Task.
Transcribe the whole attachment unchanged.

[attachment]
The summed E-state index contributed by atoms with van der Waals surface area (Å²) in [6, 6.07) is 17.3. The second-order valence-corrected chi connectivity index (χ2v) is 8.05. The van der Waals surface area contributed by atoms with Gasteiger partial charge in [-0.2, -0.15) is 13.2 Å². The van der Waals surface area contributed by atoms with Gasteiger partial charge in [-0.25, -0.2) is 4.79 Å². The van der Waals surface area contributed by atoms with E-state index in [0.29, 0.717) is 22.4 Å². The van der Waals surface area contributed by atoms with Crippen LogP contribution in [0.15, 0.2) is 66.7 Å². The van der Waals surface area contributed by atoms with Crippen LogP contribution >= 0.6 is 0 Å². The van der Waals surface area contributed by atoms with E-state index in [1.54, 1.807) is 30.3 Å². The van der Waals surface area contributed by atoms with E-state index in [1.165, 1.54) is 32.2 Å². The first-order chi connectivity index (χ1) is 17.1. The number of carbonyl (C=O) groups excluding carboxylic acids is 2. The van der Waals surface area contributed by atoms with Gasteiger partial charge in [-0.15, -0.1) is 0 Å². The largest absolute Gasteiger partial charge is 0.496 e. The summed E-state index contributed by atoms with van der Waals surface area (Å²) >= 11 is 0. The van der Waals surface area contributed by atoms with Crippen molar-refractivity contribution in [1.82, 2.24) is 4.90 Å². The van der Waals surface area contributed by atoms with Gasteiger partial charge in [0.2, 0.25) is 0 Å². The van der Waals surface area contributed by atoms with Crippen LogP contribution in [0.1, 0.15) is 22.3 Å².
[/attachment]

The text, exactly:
The summed E-state index contributed by atoms with van der Waals surface area (Å²) in [6, 6.07) is 17.3. The second-order valence-corrected chi connectivity index (χ2v) is 8.05. The van der Waals surface area contributed by atoms with Gasteiger partial charge in [-0.2, -0.15) is 13.2 Å². The van der Waals surface area contributed by atoms with Gasteiger partial charge in [-0.25, -0.2) is 4.79 Å². The van der Waals surface area contributed by atoms with E-state index in [0.29, 0.717) is 22.4 Å². The van der Waals surface area contributed by atoms with Crippen LogP contribution in [0.15, 0.2) is 66.7 Å². The van der Waals surface area contributed by atoms with Crippen LogP contribution >= 0.6 is 0 Å². The van der Waals surface area contributed by atoms with E-state index in [1.54, 1.807) is 30.3 Å². The van der Waals surface area contributed by atoms with E-state index in [1.165, 1.54) is 32.2 Å². The first-order chi connectivity index (χ1) is 17.1. The number of carbonyl (C=O) groups excluding carboxylic acids is 2. The van der Waals surface area contributed by atoms with Gasteiger partial charge in [-0.15, -0.1) is 0 Å². The largest absolute Gasteiger partial charge is 0.496 e. The summed E-state index contributed by atoms with van der Waals surface area (Å²) >= 11 is 0. The van der Waals surface area contributed by atoms with Crippen molar-refractivity contribution in [1.82, 2.24) is 4.90 Å². The van der Waals surface area contributed by atoms with Gasteiger partial charge in [0.2, 0.25) is 0 Å². The van der Waals surface area contributed by atoms with Crippen LogP contribution in [0.1, 0.15) is 22.3 Å².